Restaurants have come and gone in the Hampden space that once housed Le Garage and Dogwood, but Avenue Kitchen & Bar, which opened in July, may have the winning formula.
On a recent weeknight, the 36th Street restaurant was bustling with customers, including former Baltimore Mayor Stephanie Rawlings-Blake and local personality “Downtown Diane” Macklin. The buoyant ambiance was contagious, whether you were sitting in the dining area or at the bar, where drinks were poured with efficiency.
Trendy cocktails had names like “spiritual awakening” and “social butterfly.” Beers included regional drafts, and the wine list was succinct and interesting.
We enjoyed a red-wine flight ($10), which featured a lemberger (our favorite), malbec and sangiovese.
The minimalist, hipster decor in the low-lit cavern fit the mood with concrete floors, brick walls, lacquered black tables and shelves glowing with candle-lit vases.
New owners Bill Irvin and Patrick Dahlgren* offer a seasonal menu with enough variety to encourage repeat visits.
“We wanted to offer traditional items that you will love year after year,” Irvin said. “We’re a mixed culture, so we wanted to have American food with Continental influences.”
Chef Audiel Vera, who was the executive chef and co-owner at the now-closed BMore Cocina in Upper Fells Point, is leading the kitchen and composing beautifully plated dishes.
A small cafe called Sidebar is housed upstairs in the sidewalk level of the restaurant. It has a menu similar to the downstairs restaurant’s, but without the entrees.
We were seated in the lower level and got off to a good start with the Falafelicious falafel sliders. We appreciated the thin bread buns, which didn’t overpower the chickpea croquettes.
Irvin has re-created the delicious fritters that he served at his now-shuttered Falafelicious restaurant in Canton along with its flavorful hummus.
The Buffalo fried oysters, coddled in their shells like rotund, napping babies, were also satisfying. A zesty sauce complimented the juicy bivalves.
We were disappointed with the “heavenly” biscuits, which were tasteless and dry. We ordered one biscuit, which was big enough to share among three people. The honey butter helped, but not enough to turn it celestial.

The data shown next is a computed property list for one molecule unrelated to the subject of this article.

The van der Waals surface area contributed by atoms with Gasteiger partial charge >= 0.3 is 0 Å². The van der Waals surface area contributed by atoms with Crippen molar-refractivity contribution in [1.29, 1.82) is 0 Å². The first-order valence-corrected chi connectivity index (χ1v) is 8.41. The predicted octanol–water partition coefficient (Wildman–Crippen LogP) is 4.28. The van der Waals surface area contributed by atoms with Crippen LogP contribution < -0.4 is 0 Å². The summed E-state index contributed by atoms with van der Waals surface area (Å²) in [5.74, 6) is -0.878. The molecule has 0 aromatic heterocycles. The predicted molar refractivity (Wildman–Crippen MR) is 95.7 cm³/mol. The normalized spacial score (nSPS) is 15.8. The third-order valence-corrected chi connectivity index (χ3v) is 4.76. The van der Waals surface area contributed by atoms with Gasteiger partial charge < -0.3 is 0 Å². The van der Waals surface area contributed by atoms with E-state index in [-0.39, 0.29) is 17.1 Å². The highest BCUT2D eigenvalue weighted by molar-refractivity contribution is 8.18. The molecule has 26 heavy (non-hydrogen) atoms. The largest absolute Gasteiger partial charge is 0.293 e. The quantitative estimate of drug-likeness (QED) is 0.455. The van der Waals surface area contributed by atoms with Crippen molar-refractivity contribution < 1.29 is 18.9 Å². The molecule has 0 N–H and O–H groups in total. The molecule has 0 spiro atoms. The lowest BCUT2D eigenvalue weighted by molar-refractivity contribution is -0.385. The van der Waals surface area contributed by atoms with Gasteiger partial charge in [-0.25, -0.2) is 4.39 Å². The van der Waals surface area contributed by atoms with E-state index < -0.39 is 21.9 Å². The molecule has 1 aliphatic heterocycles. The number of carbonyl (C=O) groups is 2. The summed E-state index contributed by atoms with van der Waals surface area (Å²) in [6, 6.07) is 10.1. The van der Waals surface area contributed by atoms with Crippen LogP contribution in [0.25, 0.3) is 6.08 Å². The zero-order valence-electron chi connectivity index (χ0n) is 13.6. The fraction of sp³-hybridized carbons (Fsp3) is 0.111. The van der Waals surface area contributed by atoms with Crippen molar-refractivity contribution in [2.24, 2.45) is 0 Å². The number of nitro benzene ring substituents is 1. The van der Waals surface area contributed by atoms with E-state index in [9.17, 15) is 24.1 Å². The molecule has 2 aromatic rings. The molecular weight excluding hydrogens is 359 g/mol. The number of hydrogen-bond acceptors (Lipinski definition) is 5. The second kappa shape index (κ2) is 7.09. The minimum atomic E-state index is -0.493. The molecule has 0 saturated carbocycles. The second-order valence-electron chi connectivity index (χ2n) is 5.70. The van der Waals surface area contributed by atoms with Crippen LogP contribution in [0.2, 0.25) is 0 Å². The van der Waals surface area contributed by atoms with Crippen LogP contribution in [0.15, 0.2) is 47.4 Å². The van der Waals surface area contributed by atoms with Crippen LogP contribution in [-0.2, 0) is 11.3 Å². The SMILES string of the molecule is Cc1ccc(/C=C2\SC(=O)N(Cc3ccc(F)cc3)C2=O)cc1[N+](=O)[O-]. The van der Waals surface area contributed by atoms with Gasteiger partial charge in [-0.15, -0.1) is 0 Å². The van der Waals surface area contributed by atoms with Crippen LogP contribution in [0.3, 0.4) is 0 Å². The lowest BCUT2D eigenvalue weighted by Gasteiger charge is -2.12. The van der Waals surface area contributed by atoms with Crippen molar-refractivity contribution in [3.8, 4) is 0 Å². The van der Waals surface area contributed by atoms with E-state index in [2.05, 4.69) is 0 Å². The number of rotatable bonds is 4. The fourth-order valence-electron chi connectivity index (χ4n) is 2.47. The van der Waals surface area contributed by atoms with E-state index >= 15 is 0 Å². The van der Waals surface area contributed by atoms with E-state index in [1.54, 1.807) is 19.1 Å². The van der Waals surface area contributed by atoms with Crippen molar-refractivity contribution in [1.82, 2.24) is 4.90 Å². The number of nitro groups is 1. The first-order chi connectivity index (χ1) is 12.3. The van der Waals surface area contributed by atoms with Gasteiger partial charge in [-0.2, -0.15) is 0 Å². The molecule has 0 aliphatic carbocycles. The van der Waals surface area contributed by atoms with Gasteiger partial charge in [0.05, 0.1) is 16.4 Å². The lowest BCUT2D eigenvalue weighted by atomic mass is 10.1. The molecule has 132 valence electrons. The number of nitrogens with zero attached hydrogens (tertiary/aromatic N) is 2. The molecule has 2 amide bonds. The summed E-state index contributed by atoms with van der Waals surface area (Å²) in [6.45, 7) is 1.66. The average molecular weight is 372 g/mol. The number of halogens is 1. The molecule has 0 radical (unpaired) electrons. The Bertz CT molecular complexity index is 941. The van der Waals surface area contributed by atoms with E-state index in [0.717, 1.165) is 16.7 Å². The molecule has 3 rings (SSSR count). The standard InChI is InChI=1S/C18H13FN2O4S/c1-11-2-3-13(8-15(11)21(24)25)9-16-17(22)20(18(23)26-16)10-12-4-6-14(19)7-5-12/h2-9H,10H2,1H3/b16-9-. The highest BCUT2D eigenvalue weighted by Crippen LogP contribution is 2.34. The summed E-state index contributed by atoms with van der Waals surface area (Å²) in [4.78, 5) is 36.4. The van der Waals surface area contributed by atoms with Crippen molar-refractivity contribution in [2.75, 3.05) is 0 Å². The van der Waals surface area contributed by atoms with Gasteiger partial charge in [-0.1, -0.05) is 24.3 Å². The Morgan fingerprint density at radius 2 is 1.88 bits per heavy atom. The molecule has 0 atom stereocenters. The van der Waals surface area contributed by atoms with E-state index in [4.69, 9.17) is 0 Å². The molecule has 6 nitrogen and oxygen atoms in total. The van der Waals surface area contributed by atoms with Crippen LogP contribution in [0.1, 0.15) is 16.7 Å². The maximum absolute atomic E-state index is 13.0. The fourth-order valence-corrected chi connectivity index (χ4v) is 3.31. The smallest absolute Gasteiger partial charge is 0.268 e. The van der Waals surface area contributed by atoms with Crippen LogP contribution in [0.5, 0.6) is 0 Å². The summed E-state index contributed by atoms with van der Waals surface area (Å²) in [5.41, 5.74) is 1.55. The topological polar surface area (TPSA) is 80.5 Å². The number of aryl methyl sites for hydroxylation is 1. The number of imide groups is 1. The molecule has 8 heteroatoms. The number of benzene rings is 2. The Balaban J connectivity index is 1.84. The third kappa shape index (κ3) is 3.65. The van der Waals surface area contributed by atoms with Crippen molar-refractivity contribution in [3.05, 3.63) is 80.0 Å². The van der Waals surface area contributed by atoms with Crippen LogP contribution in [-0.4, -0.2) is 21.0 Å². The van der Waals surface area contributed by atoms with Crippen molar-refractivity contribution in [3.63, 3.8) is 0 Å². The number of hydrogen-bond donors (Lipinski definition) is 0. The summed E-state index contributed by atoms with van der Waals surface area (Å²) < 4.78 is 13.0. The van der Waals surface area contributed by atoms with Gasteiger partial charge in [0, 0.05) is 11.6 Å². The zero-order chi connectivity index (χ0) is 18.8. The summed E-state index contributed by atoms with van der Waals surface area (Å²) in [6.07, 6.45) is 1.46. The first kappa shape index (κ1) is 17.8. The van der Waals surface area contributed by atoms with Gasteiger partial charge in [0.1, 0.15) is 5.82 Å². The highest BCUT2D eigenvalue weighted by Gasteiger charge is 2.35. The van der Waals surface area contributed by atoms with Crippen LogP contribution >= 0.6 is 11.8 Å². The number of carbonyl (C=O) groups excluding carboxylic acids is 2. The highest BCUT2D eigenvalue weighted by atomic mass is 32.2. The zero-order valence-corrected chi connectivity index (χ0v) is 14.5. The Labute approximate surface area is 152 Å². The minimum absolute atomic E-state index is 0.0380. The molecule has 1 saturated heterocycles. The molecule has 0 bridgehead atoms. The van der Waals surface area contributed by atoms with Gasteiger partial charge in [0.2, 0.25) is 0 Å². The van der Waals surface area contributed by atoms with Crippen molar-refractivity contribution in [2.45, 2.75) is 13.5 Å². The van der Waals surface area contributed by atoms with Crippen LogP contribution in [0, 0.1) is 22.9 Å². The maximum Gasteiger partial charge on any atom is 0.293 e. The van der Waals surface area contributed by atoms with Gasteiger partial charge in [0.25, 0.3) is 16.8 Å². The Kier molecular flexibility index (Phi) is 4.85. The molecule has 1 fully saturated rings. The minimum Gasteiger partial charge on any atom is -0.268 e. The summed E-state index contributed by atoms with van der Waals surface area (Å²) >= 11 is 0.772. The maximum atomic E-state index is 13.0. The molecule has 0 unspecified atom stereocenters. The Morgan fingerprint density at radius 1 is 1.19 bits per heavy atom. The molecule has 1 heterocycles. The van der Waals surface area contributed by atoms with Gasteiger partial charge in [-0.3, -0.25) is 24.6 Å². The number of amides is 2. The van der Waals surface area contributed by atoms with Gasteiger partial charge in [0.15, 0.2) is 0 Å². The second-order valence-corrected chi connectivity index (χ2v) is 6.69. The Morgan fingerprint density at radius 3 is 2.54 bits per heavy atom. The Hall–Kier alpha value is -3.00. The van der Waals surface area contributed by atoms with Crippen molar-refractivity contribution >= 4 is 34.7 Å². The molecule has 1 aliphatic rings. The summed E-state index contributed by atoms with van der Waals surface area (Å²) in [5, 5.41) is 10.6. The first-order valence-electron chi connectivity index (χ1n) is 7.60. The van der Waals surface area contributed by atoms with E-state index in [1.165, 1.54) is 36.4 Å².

We were really happy with our single-pattie Avenue burger on a golden brioche roll (there is a double-patty option). The Creekstone Farms beef shone with “hon” sauce (a mayonnaise-Old Bay mix, our server said), caramelized onions and American cheese. It came with fries or a quinoa salad. We weren’t surprised that the teenager in our group decided on the fries.
His presence also explains the order of the flaming hot Cheetos mac and cheese. Despite the gimmick, the side dish was creamy and fulfilling. It was topped with the crushed orange snack food, which Irvin said he buys at a nearby Royal Farms.
Our other entrees were also admirable. The cast-iron New York strip steak, weighing in at 14 ounces, was a lovely hunk of meat. The accompanying thicket of wild mushrooms, duck-fat potatoes and rosemary-garlic butter was superb.
The crispy-skin salmon was a terrific stack of seared fish atop Swiss chard and corn polenta. As with several dishes, the food was sprinkled with appealing micro greens and darling, edible baby marigolds.
Desserts also were adorned with the tiny orange flowers, creating a pretty tableau.
A rustic fruit tart with summer berries was a fine ending, especially with the addition of Taharka Brothers peach ice cream. We also devoured an elegant almond flourless chocolate cake crowned with a divine chocolate ganache.
Even though I admired the endeavors at Dogwood and Le Garage, I think Irvin and Dahlgren have a plan that will keep diners coming to Avenue Kitchen & Bar for years to come. It complements Hampden’s growing restaurant scene.
Avenue Kitchen & Bar
Rating: 3.5 stars
Where: 911 W. 36th St., Hampden
Contact: 443-961-8515, avenuekitchenbar.com
Downstairs restaurant hours: 5 p.m. to 10 p.m. Monday through Thursday, noon to 11 p.m. Friday and Saturday, 10 a.m. to 9 p.m. Sunday.
Sidebar hours: Noon to 11 p.m. or midnight daily.
Prices: “Shared for the table,” $3-$18; sandwiches, $10-$18; entrees, $13-$32.
Food: New American
Noise/TVs: We liked the boisterous, party-like atmosphere; three TVs .
Service: Our wait staff was efficient and polite.
Parking: Street parking and a back parking lot, a rarity in Hampden.
Special diets: Can accommodate.
Reservation policy: Accepts reservations.
Handicap accessible: Yes
[Key: Superlative: 5 stars; Excellent: 4 stars; Very good: 3 stars; Good: 2 stars; Promising: 1 star.]
*Correction: A previous version of this story misspelled the name of Avenue Kitchen & Bar owner Patrick Dahlgren. The Sun regrets the error.